Philip S. Low

Next Generation Targeted Therapeutics

Design of ligand-targeted drugs

We have developed methods to target drugs specifically to pathologic cells, thereby avoiding collateral toxicity to healthy cells. To achieve this specificity, we have searched for targeting ligands that bind selectively to diseased cells and have linked these ligands to therapeutic or imaging agents to facilitate their delivery to diseased cells.

Design of targeted medicines for multiple diseases

This involves the drug payload, the spacer and the targeting ligand. Also involved are therapeutic agents, imaging agents and personalized medicine.

In the case of cancer, we initially exploited up-regulation of the folate receptor on ~40% of human cancers to target the following pharmaceuticals to tumor masses:

  1. cytotoxic drugs,

  2. protein toxins,

  3. miRNA and siRNA constructs,

  4. fluorescent dyes for fluorescence-guided surgery

  5. radioimaging agents,

  6. MRI contrast agents,

  7. liposomes with entrapped drugs,

  8. radiotherapeutic agents,

  9. immunotherapeutic agents, and

  10. enzyme constructs for prodrug therapy.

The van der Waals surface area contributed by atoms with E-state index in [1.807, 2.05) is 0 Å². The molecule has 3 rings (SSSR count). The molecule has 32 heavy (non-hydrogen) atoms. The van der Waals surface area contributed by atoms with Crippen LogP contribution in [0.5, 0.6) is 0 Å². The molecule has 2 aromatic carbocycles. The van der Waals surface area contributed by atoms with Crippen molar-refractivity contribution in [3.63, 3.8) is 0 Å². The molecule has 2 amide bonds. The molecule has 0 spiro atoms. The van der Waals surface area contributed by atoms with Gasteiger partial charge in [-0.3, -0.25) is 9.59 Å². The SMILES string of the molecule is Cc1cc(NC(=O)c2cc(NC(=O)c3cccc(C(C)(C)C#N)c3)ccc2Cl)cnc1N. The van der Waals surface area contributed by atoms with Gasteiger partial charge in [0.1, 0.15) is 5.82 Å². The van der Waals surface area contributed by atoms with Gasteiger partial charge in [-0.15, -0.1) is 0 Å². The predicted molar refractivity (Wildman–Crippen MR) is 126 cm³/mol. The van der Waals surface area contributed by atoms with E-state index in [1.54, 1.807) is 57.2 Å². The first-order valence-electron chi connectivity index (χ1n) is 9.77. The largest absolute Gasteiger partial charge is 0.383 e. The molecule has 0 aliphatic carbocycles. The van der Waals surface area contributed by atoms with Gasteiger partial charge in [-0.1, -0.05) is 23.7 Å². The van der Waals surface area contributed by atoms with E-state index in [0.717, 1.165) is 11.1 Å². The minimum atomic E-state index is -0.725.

More recently, we have developed novel targeting ligands for most other cancers, tumor stromal cells, and many nonmalignant diseases, including inflammatory diseases (rheumatoid arthritis, psoriasis, multiple sclerosis, ulcerative colitis, atherosclerosis, Crohn’s disease, sarcoidosis, systemic lupus erythematosus, etc.), viral infections (HIV, hepatitis B, influenza, etc.), fibrotic diseases (cirrhosis of the liver, idiopathic pulmonary fibrosis, scleroderma, etc.), inherited diseases (sickle cell disease, etc.), CNS diseases (Parkinson’s disease, Alzheimer’s disease, autism, etc.), and traumatized tissues (broken bones, bruised soft tissues, burned tissues, etc.). By concentrating the healing power only in the cells that need it, we reduce off-target toxicity and improve on-target efficacy.

Ligand targeted equations